Winter Management Techniques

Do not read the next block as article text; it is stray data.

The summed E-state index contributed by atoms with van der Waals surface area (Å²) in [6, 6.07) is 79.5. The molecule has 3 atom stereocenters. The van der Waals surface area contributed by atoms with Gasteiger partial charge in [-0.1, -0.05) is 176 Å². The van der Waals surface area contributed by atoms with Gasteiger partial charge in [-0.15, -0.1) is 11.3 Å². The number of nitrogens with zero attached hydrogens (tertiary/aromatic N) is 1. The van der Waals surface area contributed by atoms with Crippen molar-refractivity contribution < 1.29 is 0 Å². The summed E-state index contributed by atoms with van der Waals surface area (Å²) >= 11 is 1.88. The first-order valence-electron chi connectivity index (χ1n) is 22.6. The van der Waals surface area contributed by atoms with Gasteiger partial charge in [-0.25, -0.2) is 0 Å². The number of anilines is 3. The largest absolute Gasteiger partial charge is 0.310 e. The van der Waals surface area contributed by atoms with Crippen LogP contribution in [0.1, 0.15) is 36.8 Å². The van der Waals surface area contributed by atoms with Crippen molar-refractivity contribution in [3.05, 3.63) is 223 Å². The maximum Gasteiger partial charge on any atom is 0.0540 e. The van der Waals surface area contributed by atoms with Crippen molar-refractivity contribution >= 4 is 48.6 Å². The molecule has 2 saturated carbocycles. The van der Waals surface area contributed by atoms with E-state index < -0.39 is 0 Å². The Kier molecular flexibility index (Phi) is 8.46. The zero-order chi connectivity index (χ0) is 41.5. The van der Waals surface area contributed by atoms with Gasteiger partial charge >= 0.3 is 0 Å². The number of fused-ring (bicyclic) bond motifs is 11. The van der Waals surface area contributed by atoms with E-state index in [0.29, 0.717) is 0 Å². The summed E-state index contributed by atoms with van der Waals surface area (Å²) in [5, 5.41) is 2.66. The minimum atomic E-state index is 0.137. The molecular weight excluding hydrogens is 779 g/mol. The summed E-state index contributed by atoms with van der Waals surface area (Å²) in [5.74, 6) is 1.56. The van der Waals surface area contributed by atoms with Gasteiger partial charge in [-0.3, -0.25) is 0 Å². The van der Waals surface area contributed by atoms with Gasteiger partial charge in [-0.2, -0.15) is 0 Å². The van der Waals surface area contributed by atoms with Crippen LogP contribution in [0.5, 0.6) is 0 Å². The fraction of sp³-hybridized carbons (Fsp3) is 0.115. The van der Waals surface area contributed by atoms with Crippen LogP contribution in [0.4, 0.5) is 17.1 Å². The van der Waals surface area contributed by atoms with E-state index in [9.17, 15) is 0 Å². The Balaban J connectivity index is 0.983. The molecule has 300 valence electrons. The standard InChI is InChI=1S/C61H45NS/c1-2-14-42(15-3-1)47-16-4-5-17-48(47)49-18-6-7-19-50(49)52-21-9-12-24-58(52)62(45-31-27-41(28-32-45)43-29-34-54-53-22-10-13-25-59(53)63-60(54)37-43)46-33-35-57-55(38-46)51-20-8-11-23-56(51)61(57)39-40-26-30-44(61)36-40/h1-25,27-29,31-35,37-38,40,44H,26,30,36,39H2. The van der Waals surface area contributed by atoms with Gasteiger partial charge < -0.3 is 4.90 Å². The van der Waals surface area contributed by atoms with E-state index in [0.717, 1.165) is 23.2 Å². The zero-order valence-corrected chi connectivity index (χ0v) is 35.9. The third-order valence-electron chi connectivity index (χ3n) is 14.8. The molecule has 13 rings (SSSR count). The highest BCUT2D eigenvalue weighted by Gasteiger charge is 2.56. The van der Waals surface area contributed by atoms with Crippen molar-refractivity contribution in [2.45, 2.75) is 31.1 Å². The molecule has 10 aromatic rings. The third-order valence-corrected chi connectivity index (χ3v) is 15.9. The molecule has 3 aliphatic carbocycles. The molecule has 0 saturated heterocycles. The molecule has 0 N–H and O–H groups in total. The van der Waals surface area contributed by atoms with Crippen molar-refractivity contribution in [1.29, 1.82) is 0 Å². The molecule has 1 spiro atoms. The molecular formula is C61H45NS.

Winter for a first year beekeeper is tough. At least I know it was for me when I started beekeeping! I had taken the PCBA class, set up my hives and added boxes when I was supposed to. I Read a book or two and my first hives had done well at building out all of their frames and filling them with honey. I even was able to get a few pounds off of them without worrying too much if they had enough reserves for winter. And then, they hit their reserves pretty hard during an August dearth. So I fed them and they backfilled with 2:1 in the fall as long as the temps were above 55. Going into the late October, they weighed closer to100lbs rather than the 70lbs (of honey) that is generally recommended as a minimum hive weight for overwintering, so I figured I was good to go. Since I was a first year Beek, I hadn’t really started paying attention to what bloomed when and what the overwintering cycle of my hives were. Worse, I couldn’t find a lot of information on what I needed to do for overwintering my hives. Most of the “how-to” books said to relax, melt wax, make candles, read about your new hobby and wait, repaint or build your next year wooden ware and look for the first flowers of spring to peak out……good advice, but didn’t help me a bit! I thought I’d done everything I needed to, but it was late November and wet, cold and windy and there was no let-up in sight. When the winter sun did come out, the temperatures were only in the high 20’s at night and maybe hit somewhere in the 40’s during the day if we were lucky. The bees were in tight cluster, I was reading about them starving to death with honey only two inches away, and now I’m wondering how much good the 30lbs of reserves they had put up in the number 1&2 frames and the 9&10 frames was going to help them get through December and January if they couldn’t get to it. On the first decent day I could take a peek in-side and check the hives, I had an obvious moisture problem. Some kind of wet black mold was on the inside of the lids and the tops of the frames under the inner cover was pretty fuzzy in the corners. I also realized that I had made a mistake on one of my hives when I realized I’d left the top feeder on that wasn’t helping. When I pulled off the entrance reducer to have a look, the front entrance was packed, and I mean PACKED with dead bees. I freaked! After shoveling out pile after pile of dead, wet, black bees, I thought “Great, I’ve killed them!”…..but then my mentor said, “Oh, that’s ok, it’s normal, but you should sweep out the bottom board once in a while, so they won’t block your ventilation”. Now that I’ve been down the road a little, I’ve been through the cycle a few times, and some pretty wild winter cycles, I find that when it is November/December or January/February, my Winter Hive Management techniques have developed but need to be flexible. My main goal is to overwinter all my hives, but I can probably tell you in October which of my 10-12 hives are going to make it. Sometimes it’s a queen that I tried to get one more year out of, or a swarm that I got in late July (the saying is “a swarm in July, isn’t worth a fly”)…you can nurse them along, but it’s even money on a hive you get this late being able to make it without a ton of attention. Hive management decisions that you made months ago, come to home to roost eventually. Some are good ones and they go in the book, others are chalked up to learning, they go in the journal too. So, with all of that backstory, what are some of the things that we can be paying attention to as we approach spring preparations and the next 8 weeks or so until the first flow (Maple) starts around the end of February or early March? 1.) Check your hives overall weight. My technique is to simply grab the bottom box in the back and lift with three fingers of one hand. You can do it however it works for you, but if you can’t lift the box at all, they are in pretty good shape. If you do this every couple of weeks (and had done it in the fall), you’ll get a pretty good sense of how fast the bees are using up stores. Watch the weather, if it warms up much, the bees will often break cluster and move around (at 40-45 degrees, I always find bees on the upper frames after my sugar blocks). With a little practice, you’ll get pretty good at estimating reserves. 2.) If the hive is heavy, and you also installed some emergency sugar block in the fall, you can check to see how much has been consumed and replace as necessary with whatever method you used. The cluster is usually in the middle by not always. Do your best to put the blocks directly over the cluster if possible. 3.) Sweep the entrance clear of dead bees. I use the skinny end of one of those wooden garden stakes for tomato plants, but anything that fits will do. Sweep it until your satisfied that you got the majority of dead bees out and the entrance is clear. Your bees will also thank you on the warmer days that occur to take “cleansing” flights, since they don’t defecate in the hive during these months. 4.) Lift the outer covers and inspect for moisture build up or mold. If it is there, clean it up the best you can, but the real issue is airflow. If you just swept a lot of bee’s out of your entrance, you may have solved your problem, but keep an eye on it for a while and see if you need to do something to increase your airflow. In some of my hives, I have drilled additional holes in the front of the upper boxes to improve this. Some don’t like to do this, because they just don’t like putting holes in their boxes, others run hives with only top entrances and none on the bottom at all (snow build up). I have both and am willing to adjust to what the hive needs. This may be a more viable option if your hive has transport covers rather than the inner cover with a top outer cover set up. 5. If you have them, make sure the bottom entrances are clear, but your reducers should be in place. It’s the yellow jackets in the fall, but in the winter you want to keep mice out. In the last few weeks for my hives however, I kept finding my wood entrance reducers in the dirt in front of the hives. At first I thought they were getting knocked off by my yard guy blowing leaves, but it turns out I had several rats coming in from the woods, that were cleaning up the dead bee’s in front of the hive that were being dragged out by the morticians. They were pulling the entrance reducers off the hive and (apparently) reaching in for more bee booty. A couple of traps set with peanut butter took care of the problem, but I caught three of the little devils. I read somewhere that bee’s don’t starve to death in January, they starve the last week of February! So, keep an eye on the weather, your hive weights and be prepared to give them a little help to get through a few weeks if they need it until the Maple flow begins in early March. Then you can start planning your Spring Management apiary needs…. Swarm control? Splits? Replacement Nuc’s, maybe a go at Queen rearing. Or, are you going to manage your hives for honey this year, or splits to grow your apiary?